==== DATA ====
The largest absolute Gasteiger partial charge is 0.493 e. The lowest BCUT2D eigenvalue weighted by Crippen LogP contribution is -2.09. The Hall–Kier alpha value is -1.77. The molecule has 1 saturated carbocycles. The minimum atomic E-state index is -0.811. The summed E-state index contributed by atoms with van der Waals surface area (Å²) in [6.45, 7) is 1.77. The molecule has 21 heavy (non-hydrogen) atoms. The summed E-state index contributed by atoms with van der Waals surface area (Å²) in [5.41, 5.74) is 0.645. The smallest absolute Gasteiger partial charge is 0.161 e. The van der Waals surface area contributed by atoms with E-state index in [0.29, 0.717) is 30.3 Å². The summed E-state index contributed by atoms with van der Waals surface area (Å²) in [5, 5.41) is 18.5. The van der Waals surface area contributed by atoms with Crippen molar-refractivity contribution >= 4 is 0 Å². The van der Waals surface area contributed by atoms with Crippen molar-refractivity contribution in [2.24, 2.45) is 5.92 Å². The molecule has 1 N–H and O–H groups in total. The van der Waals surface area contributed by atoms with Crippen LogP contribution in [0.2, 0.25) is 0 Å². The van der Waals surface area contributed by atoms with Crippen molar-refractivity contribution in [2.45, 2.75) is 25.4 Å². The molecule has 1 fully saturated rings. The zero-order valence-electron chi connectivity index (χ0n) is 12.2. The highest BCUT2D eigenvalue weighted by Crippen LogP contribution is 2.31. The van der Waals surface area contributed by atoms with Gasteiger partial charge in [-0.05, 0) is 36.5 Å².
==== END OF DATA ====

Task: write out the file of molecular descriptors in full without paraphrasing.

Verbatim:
The largest absolute Gasteiger partial charge is 0.493 e. The lowest BCUT2D eigenvalue weighted by Crippen LogP contribution is -2.09. The Hall–Kier alpha value is -1.77. The molecule has 1 saturated carbocycles. The minimum atomic E-state index is -0.811. The summed E-state index contributed by atoms with van der Waals surface area (Å²) in [6.45, 7) is 1.77. The molecule has 21 heavy (non-hydrogen) atoms. The summed E-state index contributed by atoms with van der Waals surface area (Å²) in [5.41, 5.74) is 0.645. The smallest absolute Gasteiger partial charge is 0.161 e. The van der Waals surface area contributed by atoms with E-state index in [0.29, 0.717) is 30.3 Å². The summed E-state index contributed by atoms with van der Waals surface area (Å²) in [5, 5.41) is 18.5. The van der Waals surface area contributed by atoms with Crippen molar-refractivity contribution >= 4 is 0 Å². The van der Waals surface area contributed by atoms with Crippen molar-refractivity contribution in [2.24, 2.45) is 5.92 Å². The molecule has 1 N–H and O–H groups in total. The van der Waals surface area contributed by atoms with Crippen LogP contribution in [0.2, 0.25) is 0 Å². The van der Waals surface area contributed by atoms with Crippen molar-refractivity contribution in [2.45, 2.75) is 25.4 Å². The molecule has 1 fully saturated rings. The zero-order valence-electron chi connectivity index (χ0n) is 12.2. The highest BCUT2D eigenvalue weighted by Crippen LogP contribution is 2.31. The van der Waals surface area contributed by atoms with Gasteiger partial charge in [-0.05, 0) is 36.5 Å².